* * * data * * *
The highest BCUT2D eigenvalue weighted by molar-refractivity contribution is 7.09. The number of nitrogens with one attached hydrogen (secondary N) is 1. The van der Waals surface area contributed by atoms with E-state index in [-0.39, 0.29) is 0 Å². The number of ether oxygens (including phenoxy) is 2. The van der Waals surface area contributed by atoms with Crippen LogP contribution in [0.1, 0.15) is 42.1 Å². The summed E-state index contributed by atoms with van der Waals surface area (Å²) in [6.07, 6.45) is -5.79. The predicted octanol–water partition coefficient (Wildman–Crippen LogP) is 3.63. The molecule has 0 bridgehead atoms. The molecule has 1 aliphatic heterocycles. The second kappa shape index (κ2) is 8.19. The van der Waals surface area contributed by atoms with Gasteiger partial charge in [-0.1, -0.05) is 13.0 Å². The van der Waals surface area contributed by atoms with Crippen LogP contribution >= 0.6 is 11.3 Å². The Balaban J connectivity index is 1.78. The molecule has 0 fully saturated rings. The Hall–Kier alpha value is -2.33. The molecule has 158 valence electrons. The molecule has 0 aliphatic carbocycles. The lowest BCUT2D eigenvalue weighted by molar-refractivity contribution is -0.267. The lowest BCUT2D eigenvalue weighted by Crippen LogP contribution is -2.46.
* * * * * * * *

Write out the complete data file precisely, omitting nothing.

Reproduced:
The highest BCUT2D eigenvalue weighted by molar-refractivity contribution is 7.09. The number of nitrogens with one attached hydrogen (secondary N) is 1. The van der Waals surface area contributed by atoms with E-state index in [-0.39, 0.29) is 0 Å². The number of ether oxygens (including phenoxy) is 2. The van der Waals surface area contributed by atoms with Crippen LogP contribution in [0.1, 0.15) is 42.1 Å². The summed E-state index contributed by atoms with van der Waals surface area (Å²) in [6.07, 6.45) is -5.79. The predicted octanol–water partition coefficient (Wildman–Crippen LogP) is 3.63. The molecule has 0 bridgehead atoms. The molecule has 1 aliphatic heterocycles. The second kappa shape index (κ2) is 8.19. The van der Waals surface area contributed by atoms with Gasteiger partial charge in [-0.1, -0.05) is 13.0 Å². The van der Waals surface area contributed by atoms with Crippen LogP contribution >= 0.6 is 11.3 Å². The Balaban J connectivity index is 1.78. The molecule has 0 fully saturated rings. The Hall–Kier alpha value is -2.33. The molecule has 158 valence electrons. The molecule has 0 aliphatic carbocycles. The lowest BCUT2D eigenvalue weighted by molar-refractivity contribution is -0.267. The lowest BCUT2D eigenvalue weighted by Crippen LogP contribution is -2.46.